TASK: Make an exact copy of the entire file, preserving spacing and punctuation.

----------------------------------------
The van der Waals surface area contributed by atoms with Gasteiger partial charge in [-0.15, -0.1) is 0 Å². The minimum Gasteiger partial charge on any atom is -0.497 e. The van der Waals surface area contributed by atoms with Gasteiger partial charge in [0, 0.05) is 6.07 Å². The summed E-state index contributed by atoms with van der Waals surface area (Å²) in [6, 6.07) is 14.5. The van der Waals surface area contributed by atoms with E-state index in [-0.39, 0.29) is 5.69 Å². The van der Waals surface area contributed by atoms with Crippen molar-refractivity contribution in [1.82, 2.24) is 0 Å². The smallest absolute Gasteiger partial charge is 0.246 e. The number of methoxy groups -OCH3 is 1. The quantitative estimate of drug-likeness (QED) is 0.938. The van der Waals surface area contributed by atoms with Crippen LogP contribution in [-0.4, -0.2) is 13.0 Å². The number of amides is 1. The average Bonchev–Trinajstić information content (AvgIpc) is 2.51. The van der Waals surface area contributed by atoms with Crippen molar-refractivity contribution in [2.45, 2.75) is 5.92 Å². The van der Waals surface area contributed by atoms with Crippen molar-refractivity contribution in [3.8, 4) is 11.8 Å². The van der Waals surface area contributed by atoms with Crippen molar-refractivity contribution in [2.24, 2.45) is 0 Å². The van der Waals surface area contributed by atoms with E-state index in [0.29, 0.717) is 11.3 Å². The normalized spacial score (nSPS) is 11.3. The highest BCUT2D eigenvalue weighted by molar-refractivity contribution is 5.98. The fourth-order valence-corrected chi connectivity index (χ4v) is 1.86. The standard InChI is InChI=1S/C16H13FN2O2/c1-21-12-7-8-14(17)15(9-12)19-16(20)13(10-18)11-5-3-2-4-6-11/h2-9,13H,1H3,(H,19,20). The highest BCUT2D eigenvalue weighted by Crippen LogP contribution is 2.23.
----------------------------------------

The van der Waals surface area contributed by atoms with Gasteiger partial charge in [-0.15, -0.1) is 0 Å². The minimum Gasteiger partial charge on any atom is -0.497 e. The van der Waals surface area contributed by atoms with Gasteiger partial charge in [0, 0.05) is 6.07 Å². The summed E-state index contributed by atoms with van der Waals surface area (Å²) in [6, 6.07) is 14.5. The van der Waals surface area contributed by atoms with E-state index in [-0.39, 0.29) is 5.69 Å². The van der Waals surface area contributed by atoms with Crippen molar-refractivity contribution in [1.82, 2.24) is 0 Å². The smallest absolute Gasteiger partial charge is 0.246 e. The number of methoxy groups -OCH3 is 1. The quantitative estimate of drug-likeness (QED) is 0.938. The van der Waals surface area contributed by atoms with Crippen LogP contribution in [-0.4, -0.2) is 13.0 Å². The number of amides is 1. The average Bonchev–Trinajstić information content (AvgIpc) is 2.51. The van der Waals surface area contributed by atoms with Crippen molar-refractivity contribution in [2.45, 2.75) is 5.92 Å². The van der Waals surface area contributed by atoms with Crippen molar-refractivity contribution in [3.8, 4) is 11.8 Å². The van der Waals surface area contributed by atoms with Crippen molar-refractivity contribution in [2.24, 2.45) is 0 Å². The van der Waals surface area contributed by atoms with E-state index in [0.29, 0.717) is 11.3 Å². The normalized spacial score (nSPS) is 11.3. The highest BCUT2D eigenvalue weighted by molar-refractivity contribution is 5.98. The fourth-order valence-corrected chi connectivity index (χ4v) is 1.86. The standard InChI is InChI=1S/C16H13FN2O2/c1-21-12-7-8-14(17)15(9-12)19-16(20)13(10-18)11-5-3-2-4-6-11/h2-9,13H,1H3,(H,19,20). The highest BCUT2D eigenvalue weighted by Crippen LogP contribution is 2.23.